Reflections on Russia – Cyprus double tax treaty

The presidents of Russia and Cyprus, Dmitry Medvedev and Dimitris Christofias have signed a new version of the double tax treaty. Cyprus is seemingly the largest foreign investor into the Russian economy: the total volume of Cyprus investment exceeds $52 billion, most of which, however, is repatriated Russian capital. Cypriot companies own many of the largest Russian companies.

Oleg Moskvitin
senior lawyer
Muranov, Chernyakov & Partners

+7 495 783-74-50

The most important amendment to the Russia – Cyprus double tax treaty concerns operations with shares of Russian companies, more than half the assets of which comprise real estate in Russia, if such companies are resident in Cyprus. Currently, proceeds from such transactions do not form the object of taxation but this will change in 2015.

This will significantly affect the costs associated with the sale of such assets, unless, of course, beneficial owners of real estate cannot find workarounds. In particular, from the literal interpretation of the revised treaty it does not follow that transactions in shares of companies which own real estate indirectly, but through the shares of closed real estate mutual funds will become taxable.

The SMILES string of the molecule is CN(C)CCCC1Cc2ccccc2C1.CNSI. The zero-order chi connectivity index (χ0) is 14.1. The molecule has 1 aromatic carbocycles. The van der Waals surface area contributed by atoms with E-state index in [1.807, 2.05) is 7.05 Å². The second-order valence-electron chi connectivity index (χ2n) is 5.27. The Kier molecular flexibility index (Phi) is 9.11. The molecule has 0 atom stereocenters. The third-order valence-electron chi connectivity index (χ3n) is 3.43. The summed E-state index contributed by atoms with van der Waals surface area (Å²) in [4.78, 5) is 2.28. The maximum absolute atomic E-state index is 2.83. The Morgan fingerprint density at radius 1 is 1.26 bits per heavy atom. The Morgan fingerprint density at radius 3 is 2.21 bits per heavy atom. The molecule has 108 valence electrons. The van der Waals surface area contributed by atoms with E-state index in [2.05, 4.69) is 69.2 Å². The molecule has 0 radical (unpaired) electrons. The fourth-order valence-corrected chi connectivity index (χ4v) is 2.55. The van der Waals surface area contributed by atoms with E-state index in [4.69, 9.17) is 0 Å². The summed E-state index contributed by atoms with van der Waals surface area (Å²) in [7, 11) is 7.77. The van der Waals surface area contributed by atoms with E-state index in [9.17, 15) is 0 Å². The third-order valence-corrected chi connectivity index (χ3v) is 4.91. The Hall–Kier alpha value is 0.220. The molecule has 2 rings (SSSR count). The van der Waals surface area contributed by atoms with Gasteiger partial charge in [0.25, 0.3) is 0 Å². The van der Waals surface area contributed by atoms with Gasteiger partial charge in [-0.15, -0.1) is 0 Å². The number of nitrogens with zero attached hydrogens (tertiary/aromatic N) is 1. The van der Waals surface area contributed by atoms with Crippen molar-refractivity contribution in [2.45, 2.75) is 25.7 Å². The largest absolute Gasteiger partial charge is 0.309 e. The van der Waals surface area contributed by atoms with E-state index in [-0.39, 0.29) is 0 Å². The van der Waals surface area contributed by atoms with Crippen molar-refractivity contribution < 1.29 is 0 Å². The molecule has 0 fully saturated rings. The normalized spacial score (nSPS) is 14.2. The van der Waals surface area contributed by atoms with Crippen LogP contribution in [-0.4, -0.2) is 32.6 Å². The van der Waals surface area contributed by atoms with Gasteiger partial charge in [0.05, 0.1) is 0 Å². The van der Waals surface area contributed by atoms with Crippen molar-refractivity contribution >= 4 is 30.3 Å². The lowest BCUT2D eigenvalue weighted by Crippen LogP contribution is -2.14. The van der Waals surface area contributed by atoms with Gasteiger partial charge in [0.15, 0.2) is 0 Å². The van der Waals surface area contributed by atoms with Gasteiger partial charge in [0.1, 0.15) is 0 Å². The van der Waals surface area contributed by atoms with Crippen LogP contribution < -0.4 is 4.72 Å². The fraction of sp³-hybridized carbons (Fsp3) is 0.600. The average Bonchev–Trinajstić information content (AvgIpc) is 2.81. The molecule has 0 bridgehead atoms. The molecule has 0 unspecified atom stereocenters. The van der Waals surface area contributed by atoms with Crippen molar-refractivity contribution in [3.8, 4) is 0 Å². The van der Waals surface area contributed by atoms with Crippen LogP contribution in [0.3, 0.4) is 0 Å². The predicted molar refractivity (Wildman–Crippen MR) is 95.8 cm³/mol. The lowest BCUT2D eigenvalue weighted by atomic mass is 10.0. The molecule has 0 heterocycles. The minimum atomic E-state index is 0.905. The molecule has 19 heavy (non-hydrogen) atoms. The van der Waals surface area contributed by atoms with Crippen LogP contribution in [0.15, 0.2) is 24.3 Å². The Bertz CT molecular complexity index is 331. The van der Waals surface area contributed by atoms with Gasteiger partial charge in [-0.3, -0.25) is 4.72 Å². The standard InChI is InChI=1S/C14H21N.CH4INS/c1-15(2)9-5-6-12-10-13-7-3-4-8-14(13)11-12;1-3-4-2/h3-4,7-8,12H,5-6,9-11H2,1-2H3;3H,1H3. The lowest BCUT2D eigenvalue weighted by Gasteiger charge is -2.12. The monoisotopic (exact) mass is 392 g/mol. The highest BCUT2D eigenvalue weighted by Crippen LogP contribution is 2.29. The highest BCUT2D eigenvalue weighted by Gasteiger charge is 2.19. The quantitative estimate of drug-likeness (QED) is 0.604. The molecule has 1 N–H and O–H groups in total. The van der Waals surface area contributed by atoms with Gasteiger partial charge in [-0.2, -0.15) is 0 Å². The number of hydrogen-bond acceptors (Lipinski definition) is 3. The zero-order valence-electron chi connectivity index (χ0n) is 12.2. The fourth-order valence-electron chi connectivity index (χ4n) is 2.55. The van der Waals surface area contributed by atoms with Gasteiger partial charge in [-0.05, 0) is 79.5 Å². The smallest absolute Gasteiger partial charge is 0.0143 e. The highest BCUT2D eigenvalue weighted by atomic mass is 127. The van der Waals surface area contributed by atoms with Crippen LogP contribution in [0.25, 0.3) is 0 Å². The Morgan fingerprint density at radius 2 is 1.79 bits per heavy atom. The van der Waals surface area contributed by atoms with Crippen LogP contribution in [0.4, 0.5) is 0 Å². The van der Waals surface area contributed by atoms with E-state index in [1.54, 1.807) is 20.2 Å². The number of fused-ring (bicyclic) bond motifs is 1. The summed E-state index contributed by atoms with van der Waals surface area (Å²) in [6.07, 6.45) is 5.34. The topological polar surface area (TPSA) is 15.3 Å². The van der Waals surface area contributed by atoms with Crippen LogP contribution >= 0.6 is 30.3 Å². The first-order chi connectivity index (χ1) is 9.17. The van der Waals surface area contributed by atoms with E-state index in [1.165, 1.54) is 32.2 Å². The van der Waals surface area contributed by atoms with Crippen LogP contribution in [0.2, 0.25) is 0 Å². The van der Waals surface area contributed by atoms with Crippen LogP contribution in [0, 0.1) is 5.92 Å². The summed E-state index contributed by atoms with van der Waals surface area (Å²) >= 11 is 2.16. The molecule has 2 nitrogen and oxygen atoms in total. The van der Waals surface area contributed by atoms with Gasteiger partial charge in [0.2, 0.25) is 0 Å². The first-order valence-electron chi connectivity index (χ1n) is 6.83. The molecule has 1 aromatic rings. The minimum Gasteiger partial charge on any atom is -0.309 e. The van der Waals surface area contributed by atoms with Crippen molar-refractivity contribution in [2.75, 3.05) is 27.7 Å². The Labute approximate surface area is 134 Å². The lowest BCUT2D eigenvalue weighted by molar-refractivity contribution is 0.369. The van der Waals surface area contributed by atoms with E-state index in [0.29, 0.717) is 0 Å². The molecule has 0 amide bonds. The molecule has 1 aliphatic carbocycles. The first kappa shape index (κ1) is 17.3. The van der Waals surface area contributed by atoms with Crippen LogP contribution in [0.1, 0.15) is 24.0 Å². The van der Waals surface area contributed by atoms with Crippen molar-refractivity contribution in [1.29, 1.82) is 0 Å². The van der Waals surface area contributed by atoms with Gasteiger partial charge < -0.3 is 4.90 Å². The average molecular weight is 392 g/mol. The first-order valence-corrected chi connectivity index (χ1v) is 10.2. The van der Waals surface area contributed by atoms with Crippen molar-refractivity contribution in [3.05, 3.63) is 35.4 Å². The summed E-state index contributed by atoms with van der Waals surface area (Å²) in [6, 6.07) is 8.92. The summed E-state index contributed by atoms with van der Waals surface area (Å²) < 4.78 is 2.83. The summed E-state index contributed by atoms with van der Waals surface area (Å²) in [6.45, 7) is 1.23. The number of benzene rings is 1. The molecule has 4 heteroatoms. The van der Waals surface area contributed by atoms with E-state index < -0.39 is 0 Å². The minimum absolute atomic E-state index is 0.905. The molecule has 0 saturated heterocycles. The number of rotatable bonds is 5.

The extended version of article 26 ‘Exchange of Information’, is interesting from a procedural point of view. The fact is that the Cyprus authorities could share with the Russian side information even without the amendments. The foundation for this exchange of information was the recently changed legislation of Cyprus, including the Law ‘On the Assessment and Collection of Taxes’. Changes to the Agreement only streamline the procedure and terms for the exchange of information.

Another interesting innovation is the development of the institution of mutual aid in tax collection. The new version of Article 27 of the agreement governs the adoption of interim measures for the execution of the requests of foreign tax authorities, and also allows tax authorities to check the validity and amount of the tax requirements of one state in the courts and administrative bodies of another.